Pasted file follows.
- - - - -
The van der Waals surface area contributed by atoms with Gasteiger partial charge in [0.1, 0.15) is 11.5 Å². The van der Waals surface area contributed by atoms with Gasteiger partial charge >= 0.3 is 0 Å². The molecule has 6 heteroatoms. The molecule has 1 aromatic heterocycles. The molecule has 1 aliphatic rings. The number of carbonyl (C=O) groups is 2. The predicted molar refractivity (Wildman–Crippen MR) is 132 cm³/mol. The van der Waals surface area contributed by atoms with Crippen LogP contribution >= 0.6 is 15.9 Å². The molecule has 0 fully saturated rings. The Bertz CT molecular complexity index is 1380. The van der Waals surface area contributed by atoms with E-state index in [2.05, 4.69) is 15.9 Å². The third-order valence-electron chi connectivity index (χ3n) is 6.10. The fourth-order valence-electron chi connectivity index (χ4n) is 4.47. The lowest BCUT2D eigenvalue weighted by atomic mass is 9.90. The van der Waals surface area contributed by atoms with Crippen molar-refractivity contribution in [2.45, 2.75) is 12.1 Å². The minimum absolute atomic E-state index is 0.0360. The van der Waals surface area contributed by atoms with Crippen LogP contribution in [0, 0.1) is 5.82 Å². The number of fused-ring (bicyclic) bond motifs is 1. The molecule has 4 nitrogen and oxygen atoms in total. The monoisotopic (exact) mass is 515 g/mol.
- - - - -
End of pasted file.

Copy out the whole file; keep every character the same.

The van der Waals surface area contributed by atoms with Gasteiger partial charge in [0.1, 0.15) is 11.5 Å². The van der Waals surface area contributed by atoms with Gasteiger partial charge >= 0.3 is 0 Å². The molecule has 6 heteroatoms. The molecule has 1 aromatic heterocycles. The molecule has 1 aliphatic rings. The number of carbonyl (C=O) groups is 2. The predicted molar refractivity (Wildman–Crippen MR) is 132 cm³/mol. The van der Waals surface area contributed by atoms with Crippen LogP contribution >= 0.6 is 15.9 Å². The molecule has 0 fully saturated rings. The Bertz CT molecular complexity index is 1380. The van der Waals surface area contributed by atoms with E-state index in [2.05, 4.69) is 15.9 Å². The third-order valence-electron chi connectivity index (χ3n) is 6.10. The fourth-order valence-electron chi connectivity index (χ4n) is 4.47. The lowest BCUT2D eigenvalue weighted by atomic mass is 9.90. The van der Waals surface area contributed by atoms with Crippen molar-refractivity contribution in [2.45, 2.75) is 12.1 Å². The minimum absolute atomic E-state index is 0.0360. The van der Waals surface area contributed by atoms with Crippen LogP contribution in [0, 0.1) is 5.82 Å². The number of fused-ring (bicyclic) bond motifs is 1. The molecule has 4 nitrogen and oxygen atoms in total. The monoisotopic (exact) mass is 515 g/mol.